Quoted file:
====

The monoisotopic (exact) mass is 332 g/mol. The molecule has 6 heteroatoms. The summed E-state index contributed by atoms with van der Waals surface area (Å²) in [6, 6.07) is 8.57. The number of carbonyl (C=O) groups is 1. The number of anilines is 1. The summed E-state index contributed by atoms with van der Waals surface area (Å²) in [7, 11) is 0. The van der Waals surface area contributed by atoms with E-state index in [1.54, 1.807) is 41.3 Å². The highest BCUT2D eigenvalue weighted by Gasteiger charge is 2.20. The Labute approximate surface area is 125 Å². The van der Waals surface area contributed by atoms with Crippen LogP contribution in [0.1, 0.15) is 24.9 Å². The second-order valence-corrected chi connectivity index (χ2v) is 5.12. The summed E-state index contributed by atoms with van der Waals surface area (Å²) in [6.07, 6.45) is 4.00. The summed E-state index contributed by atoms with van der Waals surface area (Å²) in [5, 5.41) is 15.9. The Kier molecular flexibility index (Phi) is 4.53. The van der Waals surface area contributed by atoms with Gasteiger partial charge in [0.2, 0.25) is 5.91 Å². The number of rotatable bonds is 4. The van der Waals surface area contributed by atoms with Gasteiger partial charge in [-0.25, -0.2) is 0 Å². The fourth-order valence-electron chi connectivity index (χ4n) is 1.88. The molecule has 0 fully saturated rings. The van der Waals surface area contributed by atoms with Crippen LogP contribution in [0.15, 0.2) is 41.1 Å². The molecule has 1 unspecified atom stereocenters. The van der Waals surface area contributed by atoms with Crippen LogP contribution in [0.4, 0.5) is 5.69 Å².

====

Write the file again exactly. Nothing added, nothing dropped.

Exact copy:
The monoisotopic (exact) mass is 332 g/mol. The molecule has 6 heteroatoms. The summed E-state index contributed by atoms with van der Waals surface area (Å²) in [6, 6.07) is 8.57. The number of carbonyl (C=O) groups is 1. The number of anilines is 1. The summed E-state index contributed by atoms with van der Waals surface area (Å²) in [7, 11) is 0. The van der Waals surface area contributed by atoms with E-state index in [1.54, 1.807) is 41.3 Å². The highest BCUT2D eigenvalue weighted by Gasteiger charge is 2.20. The Labute approximate surface area is 125 Å². The van der Waals surface area contributed by atoms with Crippen LogP contribution in [0.1, 0.15) is 24.9 Å². The second-order valence-corrected chi connectivity index (χ2v) is 5.12. The summed E-state index contributed by atoms with van der Waals surface area (Å²) in [6.07, 6.45) is 4.00. The summed E-state index contributed by atoms with van der Waals surface area (Å²) in [5, 5.41) is 15.9. The Kier molecular flexibility index (Phi) is 4.53. The van der Waals surface area contributed by atoms with Gasteiger partial charge in [0.2, 0.25) is 5.91 Å². The number of rotatable bonds is 4. The van der Waals surface area contributed by atoms with Gasteiger partial charge in [-0.25, -0.2) is 0 Å². The fourth-order valence-electron chi connectivity index (χ4n) is 1.88. The molecule has 0 fully saturated rings. The van der Waals surface area contributed by atoms with Crippen LogP contribution in [0.15, 0.2) is 41.1 Å². The molecule has 1 unspecified atom stereocenters. The van der Waals surface area contributed by atoms with Crippen LogP contribution in [0.4, 0.5) is 5.69 Å².